Ceropegia (2011)

PhotoBy Chris Deem (July 2011)

Low clouds obscure the stars on this moonless night, a night of ambiguous shadows. In the darkness, a strangely shaped flower is illuminated by a pulsing green light, a light without warmth, cold and rhythmic.

In the green flashes, its appearance is altered in false flashes of brown and green. The flower’s true colors, maroon red and white, are lost in the deep shadows. It is a brief, glowing moment on a diminutive Chinese lanternlike flower … then darkness.

On a warm summer night, obscured in the shadows, a ceropegia flower awaits a pollinator. Sadly, an adult firefly does not eat, but on a moonless night in a cold, green light, its hunger is answered.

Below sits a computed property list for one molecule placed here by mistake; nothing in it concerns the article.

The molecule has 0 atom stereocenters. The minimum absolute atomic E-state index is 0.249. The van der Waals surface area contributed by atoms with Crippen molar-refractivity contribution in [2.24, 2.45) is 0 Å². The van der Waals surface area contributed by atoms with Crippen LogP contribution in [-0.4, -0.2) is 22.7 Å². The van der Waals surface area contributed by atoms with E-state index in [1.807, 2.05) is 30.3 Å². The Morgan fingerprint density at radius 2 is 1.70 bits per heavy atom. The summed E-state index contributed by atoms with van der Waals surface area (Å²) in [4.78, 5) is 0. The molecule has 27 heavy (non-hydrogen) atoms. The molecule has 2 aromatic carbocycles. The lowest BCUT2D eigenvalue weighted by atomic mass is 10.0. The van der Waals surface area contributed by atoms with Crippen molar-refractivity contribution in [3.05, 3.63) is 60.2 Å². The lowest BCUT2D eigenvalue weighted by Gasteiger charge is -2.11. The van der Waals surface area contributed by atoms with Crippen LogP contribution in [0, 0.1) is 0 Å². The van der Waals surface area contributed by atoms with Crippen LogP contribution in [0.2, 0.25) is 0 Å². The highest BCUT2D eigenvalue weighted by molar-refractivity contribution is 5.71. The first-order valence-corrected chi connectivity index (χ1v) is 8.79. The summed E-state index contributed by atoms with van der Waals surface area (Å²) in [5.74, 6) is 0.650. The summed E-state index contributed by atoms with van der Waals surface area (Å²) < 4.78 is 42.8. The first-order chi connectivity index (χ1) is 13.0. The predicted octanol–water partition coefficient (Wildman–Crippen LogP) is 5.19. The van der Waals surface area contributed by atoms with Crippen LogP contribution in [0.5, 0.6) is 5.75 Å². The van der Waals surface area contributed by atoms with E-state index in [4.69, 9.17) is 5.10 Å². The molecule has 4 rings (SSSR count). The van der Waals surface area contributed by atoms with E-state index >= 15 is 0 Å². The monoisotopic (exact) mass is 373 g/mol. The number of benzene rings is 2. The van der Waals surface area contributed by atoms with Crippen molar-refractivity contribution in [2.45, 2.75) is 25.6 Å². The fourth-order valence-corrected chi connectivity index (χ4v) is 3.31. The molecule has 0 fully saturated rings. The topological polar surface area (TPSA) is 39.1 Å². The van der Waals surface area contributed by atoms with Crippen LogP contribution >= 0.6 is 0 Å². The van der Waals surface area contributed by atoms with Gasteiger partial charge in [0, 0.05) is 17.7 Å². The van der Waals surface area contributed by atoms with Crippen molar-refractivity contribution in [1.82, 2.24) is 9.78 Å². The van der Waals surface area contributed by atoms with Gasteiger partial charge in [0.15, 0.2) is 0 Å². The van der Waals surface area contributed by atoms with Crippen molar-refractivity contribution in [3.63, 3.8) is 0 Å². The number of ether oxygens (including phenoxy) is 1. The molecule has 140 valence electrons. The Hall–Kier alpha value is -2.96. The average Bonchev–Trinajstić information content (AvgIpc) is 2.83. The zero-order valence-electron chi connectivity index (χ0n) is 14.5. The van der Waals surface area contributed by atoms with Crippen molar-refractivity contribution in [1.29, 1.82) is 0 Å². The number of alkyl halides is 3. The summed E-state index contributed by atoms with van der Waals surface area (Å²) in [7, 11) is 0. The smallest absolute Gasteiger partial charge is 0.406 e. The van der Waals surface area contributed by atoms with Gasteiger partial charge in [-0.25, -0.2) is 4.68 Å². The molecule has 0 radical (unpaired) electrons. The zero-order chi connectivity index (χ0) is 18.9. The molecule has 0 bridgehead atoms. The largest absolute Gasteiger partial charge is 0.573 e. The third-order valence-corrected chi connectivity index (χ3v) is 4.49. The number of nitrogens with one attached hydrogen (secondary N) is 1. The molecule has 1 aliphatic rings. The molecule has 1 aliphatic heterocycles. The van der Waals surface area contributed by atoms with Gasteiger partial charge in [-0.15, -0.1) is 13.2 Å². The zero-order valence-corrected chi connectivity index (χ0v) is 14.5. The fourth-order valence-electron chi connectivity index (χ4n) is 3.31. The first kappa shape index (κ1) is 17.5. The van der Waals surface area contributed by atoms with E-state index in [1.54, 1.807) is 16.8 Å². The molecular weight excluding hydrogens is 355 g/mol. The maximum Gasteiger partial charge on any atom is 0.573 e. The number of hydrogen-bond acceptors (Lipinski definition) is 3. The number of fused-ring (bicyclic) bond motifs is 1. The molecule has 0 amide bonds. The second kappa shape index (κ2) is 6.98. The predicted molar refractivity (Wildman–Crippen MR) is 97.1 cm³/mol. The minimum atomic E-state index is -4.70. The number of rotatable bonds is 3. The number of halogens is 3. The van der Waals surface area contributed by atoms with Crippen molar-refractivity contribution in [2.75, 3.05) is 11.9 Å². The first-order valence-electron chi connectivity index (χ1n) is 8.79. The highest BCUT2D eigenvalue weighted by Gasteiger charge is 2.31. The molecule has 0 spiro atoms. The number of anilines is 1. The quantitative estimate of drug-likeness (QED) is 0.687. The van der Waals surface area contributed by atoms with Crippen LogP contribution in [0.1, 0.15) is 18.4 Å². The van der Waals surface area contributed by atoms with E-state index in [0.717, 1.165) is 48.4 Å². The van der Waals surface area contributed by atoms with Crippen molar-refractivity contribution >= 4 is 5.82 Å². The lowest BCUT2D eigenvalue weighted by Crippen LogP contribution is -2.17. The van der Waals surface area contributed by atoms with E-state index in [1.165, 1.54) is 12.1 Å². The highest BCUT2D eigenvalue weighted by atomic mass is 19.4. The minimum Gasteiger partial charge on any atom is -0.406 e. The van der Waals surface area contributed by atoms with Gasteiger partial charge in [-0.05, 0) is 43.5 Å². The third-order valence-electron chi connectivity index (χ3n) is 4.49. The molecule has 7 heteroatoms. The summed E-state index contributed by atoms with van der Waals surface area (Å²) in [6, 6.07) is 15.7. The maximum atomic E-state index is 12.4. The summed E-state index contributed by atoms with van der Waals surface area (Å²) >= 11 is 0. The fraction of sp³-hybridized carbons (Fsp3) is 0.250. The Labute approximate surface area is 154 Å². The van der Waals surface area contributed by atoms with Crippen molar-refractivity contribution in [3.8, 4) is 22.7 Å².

Ceropegia plants are members of an interesting genus in the family Asclepiadaceae. These plants, as a group, are usually vinelike, and many species are tuber-forming plants. The majority of Ceropegia species are said to grow well in sunny locations. However, in areas of intense heat and light, some shading is certainly prudent.

Madagascar, India, Africa and the Canary Islands were all listed as habitats of various Ceropegia species. Interesting facts, I suppose, but to me, their intricate flowers are rather more fascinating. The flowers are designed to be traps, benign and temporary, perhaps, just a way to increase the plants’ chances of being pollinated. However, if your imaginings are a bit darker, like mine, as you look at them, your thoughts might turn to the world of carnivorous plants.